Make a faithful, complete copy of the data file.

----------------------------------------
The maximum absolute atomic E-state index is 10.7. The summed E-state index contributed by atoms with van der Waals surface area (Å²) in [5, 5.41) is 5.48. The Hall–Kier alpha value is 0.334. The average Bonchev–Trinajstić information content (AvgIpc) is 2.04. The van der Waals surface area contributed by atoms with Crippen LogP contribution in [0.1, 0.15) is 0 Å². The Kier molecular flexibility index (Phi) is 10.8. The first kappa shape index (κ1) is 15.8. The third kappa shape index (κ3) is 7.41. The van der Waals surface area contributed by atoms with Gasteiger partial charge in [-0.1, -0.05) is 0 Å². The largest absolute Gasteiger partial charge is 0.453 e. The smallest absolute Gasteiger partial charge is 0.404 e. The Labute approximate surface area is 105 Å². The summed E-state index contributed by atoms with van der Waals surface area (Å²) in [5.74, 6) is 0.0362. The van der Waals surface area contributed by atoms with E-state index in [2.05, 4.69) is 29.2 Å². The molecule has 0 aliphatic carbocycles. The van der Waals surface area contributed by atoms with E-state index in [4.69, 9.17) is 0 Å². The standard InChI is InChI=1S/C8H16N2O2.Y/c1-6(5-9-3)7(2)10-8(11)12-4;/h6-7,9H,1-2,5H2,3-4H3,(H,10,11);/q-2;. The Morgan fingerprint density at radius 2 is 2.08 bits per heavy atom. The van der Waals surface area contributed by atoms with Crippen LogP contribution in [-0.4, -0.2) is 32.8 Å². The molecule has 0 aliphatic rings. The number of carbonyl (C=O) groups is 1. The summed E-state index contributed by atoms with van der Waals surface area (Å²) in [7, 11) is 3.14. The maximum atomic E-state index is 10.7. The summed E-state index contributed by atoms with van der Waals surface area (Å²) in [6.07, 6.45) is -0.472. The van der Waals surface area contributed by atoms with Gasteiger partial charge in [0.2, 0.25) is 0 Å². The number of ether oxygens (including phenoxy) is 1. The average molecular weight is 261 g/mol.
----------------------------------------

The maximum absolute atomic E-state index is 10.7. The summed E-state index contributed by atoms with van der Waals surface area (Å²) in [5, 5.41) is 5.48. The Hall–Kier alpha value is 0.334. The average Bonchev–Trinajstić information content (AvgIpc) is 2.04. The van der Waals surface area contributed by atoms with Crippen LogP contribution in [0.1, 0.15) is 0 Å². The Kier molecular flexibility index (Phi) is 10.8. The first kappa shape index (κ1) is 15.8. The third kappa shape index (κ3) is 7.41. The van der Waals surface area contributed by atoms with Gasteiger partial charge in [-0.1, -0.05) is 0 Å². The largest absolute Gasteiger partial charge is 0.453 e. The smallest absolute Gasteiger partial charge is 0.404 e. The Labute approximate surface area is 105 Å². The summed E-state index contributed by atoms with van der Waals surface area (Å²) in [5.74, 6) is 0.0362. The van der Waals surface area contributed by atoms with E-state index in [2.05, 4.69) is 29.2 Å². The molecule has 0 aliphatic carbocycles. The van der Waals surface area contributed by atoms with E-state index in [4.69, 9.17) is 0 Å². The standard InChI is InChI=1S/C8H16N2O2.Y/c1-6(5-9-3)7(2)10-8(11)12-4;/h6-7,9H,1-2,5H2,3-4H3,(H,10,11);/q-2;. The Morgan fingerprint density at radius 2 is 2.08 bits per heavy atom. The van der Waals surface area contributed by atoms with Crippen LogP contribution in [-0.4, -0.2) is 32.8 Å². The molecule has 0 aliphatic rings. The number of carbonyl (C=O) groups is 1. The summed E-state index contributed by atoms with van der Waals surface area (Å²) in [7, 11) is 3.14. The maximum atomic E-state index is 10.7. The summed E-state index contributed by atoms with van der Waals surface area (Å²) in [6.07, 6.45) is -0.472. The van der Waals surface area contributed by atoms with Gasteiger partial charge in [0.2, 0.25) is 0 Å². The number of ether oxygens (including phenoxy) is 1. The average molecular weight is 261 g/mol.